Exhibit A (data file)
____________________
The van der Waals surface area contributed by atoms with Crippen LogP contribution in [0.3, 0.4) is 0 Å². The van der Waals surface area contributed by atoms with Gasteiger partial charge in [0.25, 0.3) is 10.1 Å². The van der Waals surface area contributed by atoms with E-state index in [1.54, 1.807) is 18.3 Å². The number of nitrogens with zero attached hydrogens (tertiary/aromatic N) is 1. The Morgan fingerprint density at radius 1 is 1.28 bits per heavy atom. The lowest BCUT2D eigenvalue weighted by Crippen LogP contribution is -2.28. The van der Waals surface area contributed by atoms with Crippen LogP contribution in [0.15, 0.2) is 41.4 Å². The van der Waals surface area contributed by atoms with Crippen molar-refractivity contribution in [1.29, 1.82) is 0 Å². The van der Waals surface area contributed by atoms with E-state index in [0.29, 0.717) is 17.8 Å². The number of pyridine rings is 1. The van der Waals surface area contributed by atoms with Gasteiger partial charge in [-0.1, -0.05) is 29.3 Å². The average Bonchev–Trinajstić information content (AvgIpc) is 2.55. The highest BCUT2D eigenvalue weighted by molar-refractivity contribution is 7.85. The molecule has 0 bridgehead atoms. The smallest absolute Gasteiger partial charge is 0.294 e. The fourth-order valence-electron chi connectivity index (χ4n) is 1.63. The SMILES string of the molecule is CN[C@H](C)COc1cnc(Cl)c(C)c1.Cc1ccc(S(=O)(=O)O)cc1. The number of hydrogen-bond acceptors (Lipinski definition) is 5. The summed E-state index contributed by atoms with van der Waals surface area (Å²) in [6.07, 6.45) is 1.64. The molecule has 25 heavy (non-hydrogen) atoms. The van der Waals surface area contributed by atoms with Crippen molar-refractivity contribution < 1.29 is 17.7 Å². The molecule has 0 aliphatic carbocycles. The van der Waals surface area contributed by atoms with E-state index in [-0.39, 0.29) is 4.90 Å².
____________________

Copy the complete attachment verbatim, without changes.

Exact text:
The van der Waals surface area contributed by atoms with Crippen LogP contribution in [0.3, 0.4) is 0 Å². The van der Waals surface area contributed by atoms with Gasteiger partial charge in [0.25, 0.3) is 10.1 Å². The van der Waals surface area contributed by atoms with E-state index in [1.54, 1.807) is 18.3 Å². The number of nitrogens with zero attached hydrogens (tertiary/aromatic N) is 1. The Morgan fingerprint density at radius 1 is 1.28 bits per heavy atom. The lowest BCUT2D eigenvalue weighted by Crippen LogP contribution is -2.28. The van der Waals surface area contributed by atoms with Crippen LogP contribution in [0.15, 0.2) is 41.4 Å². The van der Waals surface area contributed by atoms with Crippen molar-refractivity contribution in [1.29, 1.82) is 0 Å². The van der Waals surface area contributed by atoms with E-state index in [0.29, 0.717) is 17.8 Å². The number of pyridine rings is 1. The van der Waals surface area contributed by atoms with Gasteiger partial charge in [-0.1, -0.05) is 29.3 Å². The average Bonchev–Trinajstić information content (AvgIpc) is 2.55. The highest BCUT2D eigenvalue weighted by molar-refractivity contribution is 7.85. The molecule has 0 bridgehead atoms. The smallest absolute Gasteiger partial charge is 0.294 e. The fourth-order valence-electron chi connectivity index (χ4n) is 1.63. The SMILES string of the molecule is CN[C@H](C)COc1cnc(Cl)c(C)c1.Cc1ccc(S(=O)(=O)O)cc1. The number of hydrogen-bond acceptors (Lipinski definition) is 5. The summed E-state index contributed by atoms with van der Waals surface area (Å²) in [6.07, 6.45) is 1.64. The molecule has 25 heavy (non-hydrogen) atoms. The van der Waals surface area contributed by atoms with Crippen molar-refractivity contribution < 1.29 is 17.7 Å². The molecule has 0 aliphatic carbocycles. The van der Waals surface area contributed by atoms with E-state index in [-0.39, 0.29) is 4.90 Å².